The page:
Utilitario Mexicano uses two words to describe its approach: util sólamente, useful only. What began as an unexpected opportunity—to settle a debt for design work, creative couple Enrique Arellano and Libia Moreno were offered a pop-up space—has turned into a passion project.

Enrique, a graphic designer, and Libia, a textile designer, had moved to Mexico City from Colombia, and fallen in love with the everyday objects at local markets. And so, for their overnight emporium, they decided to become “street curators” and showcase their favorites: things like enamelware mugs, aluminum funnels, stove sandwich toasters, and rose-colored lightbulbs, all made in Mexico.

That was five years ago. Utilitario Mexicano is now a collection of 1,000-plus items, and both a Mexico City and online hit. It’s where we currently can’t stop browsing—with thanks to designer Cheryl Katz for introducing us. And has earned a spot on our shortlist of favorite shops for everyday essentials (scroll to the end for some of UM’s compadres).

Photography by Khaled Aboumrad unless noted, courtesy of Utilitario Mexicano (@utilitariomexicano).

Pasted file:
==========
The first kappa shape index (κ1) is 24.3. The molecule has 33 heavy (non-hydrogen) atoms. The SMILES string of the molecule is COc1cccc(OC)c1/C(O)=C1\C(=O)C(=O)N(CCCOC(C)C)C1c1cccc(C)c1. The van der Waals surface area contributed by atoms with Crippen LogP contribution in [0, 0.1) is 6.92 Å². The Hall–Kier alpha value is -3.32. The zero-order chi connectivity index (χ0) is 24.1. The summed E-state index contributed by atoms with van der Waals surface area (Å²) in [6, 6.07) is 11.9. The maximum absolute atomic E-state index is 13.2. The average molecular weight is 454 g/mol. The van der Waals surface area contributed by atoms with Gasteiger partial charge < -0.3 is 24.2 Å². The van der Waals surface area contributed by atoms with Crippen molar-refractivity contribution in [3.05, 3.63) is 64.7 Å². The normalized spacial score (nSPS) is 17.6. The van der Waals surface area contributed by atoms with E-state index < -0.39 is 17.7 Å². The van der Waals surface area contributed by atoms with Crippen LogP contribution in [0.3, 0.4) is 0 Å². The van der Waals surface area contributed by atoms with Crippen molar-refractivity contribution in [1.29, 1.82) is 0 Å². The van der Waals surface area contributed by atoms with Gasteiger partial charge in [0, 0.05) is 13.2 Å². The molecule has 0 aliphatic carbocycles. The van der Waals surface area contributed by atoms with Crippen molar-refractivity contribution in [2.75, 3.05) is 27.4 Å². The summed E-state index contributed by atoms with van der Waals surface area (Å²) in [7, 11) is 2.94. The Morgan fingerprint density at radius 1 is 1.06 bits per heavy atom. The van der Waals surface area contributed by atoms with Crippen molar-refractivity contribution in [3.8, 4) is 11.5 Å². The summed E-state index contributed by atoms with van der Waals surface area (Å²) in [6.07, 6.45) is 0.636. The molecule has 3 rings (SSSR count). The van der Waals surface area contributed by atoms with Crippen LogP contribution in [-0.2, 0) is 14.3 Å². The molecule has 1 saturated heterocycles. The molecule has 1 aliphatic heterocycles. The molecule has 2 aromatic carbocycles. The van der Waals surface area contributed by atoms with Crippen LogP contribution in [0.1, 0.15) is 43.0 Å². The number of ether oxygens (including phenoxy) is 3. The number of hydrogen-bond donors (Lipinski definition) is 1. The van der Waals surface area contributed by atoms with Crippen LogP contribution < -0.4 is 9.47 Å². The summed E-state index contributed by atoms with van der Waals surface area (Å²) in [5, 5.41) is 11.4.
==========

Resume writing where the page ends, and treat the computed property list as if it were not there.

Enrique Arellano and Libia Moreno keep shop in Mexico City&#8
Above: Enrique Arellano and Libia Moreno keep shop in Mexico City’s Colonia Juárez in a much bigger location than their original outpost. They’re on the ground floor of an Art Deco apartment building with a canopy of plants overhead.
The space had been half demolished and &#8
Above: The space had been half demolished and “dark in all senses,” says Libia. Exhumed metal castoffs are now used for display: “recycling became an organic part of the project.” Striped cotton Kitchen Towels are $9.54,  Cotton Aprons are $44.20, and Guerrero Hats are $12.
Mexicano Utilitario is an archive of simple, useful wares many of which Enrique and Libia classify as &#8
Above: Mexicano Utilitario is an archive of simple, useful wares many of which Enrique and Libia classify as “objects in danger of extinction.” They continue to buy from local markets—La Merced and Jamaica are their Mexico City favorites—and they’ve also begun working with local factories directly.

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